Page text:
Meet the BSF-funded doctors who want to ease your pain – literally.
Ask anyone who gets persistent migraines or backaches; chronic pain makes life difficult, even among those who “grin and bear it.” However, a promising BSF-funded study aims to change the way scientists study chronic pain – and ultimately pave the way for more effective pain medications.
The pain research team at the Albert
Einstein College of Medicine. Sitting, from left: Dr. Regina Hanstein and Dr.
Maria Gulinello. Standing, from left: Dr. David Spray and Dr. Menachem Hanani.
The project is a partnership between Dr. Menachem Hanani of Hadassah-Hebrew University Medical Center in Jerusalem, and Drs. David C. Spray and Maria Gulinello of the Albert Einstein College of Medicine in the Bronx. While most pain medicines are directed at nerves, this team is focusing on another type of cells in the nervous system, called glial cells. Molecular structures in these cells, known as “gap junctions” and “pannexins”, function as pathways between cells in the nervous system. The BSF funding allows the scientists to use advanced methods to learn how changes in these cells influence the nerves, which in turn transmit pain impulses to the brain.
Spray and Hanani have been collaborating with each other for 12 years. They both credit BSF funding as a main factor that has given Hanani the opportunity to work with Spray and his team at the Einstein College of Medicine.
“With the know-how and equipment at Dr. Spray’s lab, we obtained important results on the spread of signals (called "calcium waves") in sensory ganglia. These ganglia are the first station in the pain pathway, and the spread of these waves seems to be a key event in the generation of chronic pain,” said Hanani.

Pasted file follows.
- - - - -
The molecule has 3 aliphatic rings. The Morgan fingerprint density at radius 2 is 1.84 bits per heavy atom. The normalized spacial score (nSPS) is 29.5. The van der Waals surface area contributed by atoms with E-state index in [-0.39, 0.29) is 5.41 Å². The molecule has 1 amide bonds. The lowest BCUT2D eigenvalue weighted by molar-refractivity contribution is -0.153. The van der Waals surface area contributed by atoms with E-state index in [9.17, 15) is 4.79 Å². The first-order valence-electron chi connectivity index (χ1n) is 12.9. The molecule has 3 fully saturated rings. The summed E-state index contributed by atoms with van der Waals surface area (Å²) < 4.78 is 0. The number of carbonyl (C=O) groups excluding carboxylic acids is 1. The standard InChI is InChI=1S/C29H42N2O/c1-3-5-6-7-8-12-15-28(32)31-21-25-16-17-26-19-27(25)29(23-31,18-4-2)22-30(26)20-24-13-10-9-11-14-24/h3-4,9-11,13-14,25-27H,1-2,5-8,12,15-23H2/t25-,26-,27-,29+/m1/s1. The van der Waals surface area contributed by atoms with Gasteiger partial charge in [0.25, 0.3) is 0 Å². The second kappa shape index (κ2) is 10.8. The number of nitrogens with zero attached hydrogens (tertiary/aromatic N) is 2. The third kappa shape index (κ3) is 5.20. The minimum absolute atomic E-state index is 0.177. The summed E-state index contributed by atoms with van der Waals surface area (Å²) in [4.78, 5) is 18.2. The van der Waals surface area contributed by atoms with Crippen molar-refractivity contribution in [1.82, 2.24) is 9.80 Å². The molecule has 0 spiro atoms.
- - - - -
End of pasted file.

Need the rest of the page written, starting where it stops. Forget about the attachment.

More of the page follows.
The pain research being conducted by Dr.
Spray and Dr. Hanani may one day lead to better treatment for chronic pain, such
Spray said that these discussions and joint experiments have been fundamental in shaping his understanding of how cell interaction affects chronic pain.
“The BSF funding has facilitated our development of behavioral models in which pain therapy can be tested,” he said.
Already, the team has discovered a large increase in the number of gap junctions within the pain pathways of mice when they are in pain. When mice are given drugs that block the gap junctions, the mice show decreased reactions to painful stimulations. The plan now is to further investigate changes in the gap junctions and pannexins in mouse pain models. The team will then test several drugs to find out if they can reduce these changes—and thus relieve the chronic pain.
Gap junctions have been Spray’s primary research interest. Hanani learned much about gap junctions from Spray, and he credits his collaborator’s expertise as being crucial to the discoveries they’ve made so far. While glial cells were once completely neglected in matters of pain research, other laboratories now work on these cells and the gap junction pathways that connect them.
When they’re not in the lab, Spray and Hanani are both exercise enthusiasts. Spray enjoys biking along the Einstein campus, while Hanani prefers running there. As athletes, they know a thing or two about pain. They hope their research will eventually enhance the lives of so many who endure the aches and the throbbing.
Dr. David Spray and Dr. Menachem Hanani in
deep discussion at the Bronx Botanical Garden.
“I believe this is one more example of how basic science can become transformative,” Hanani said.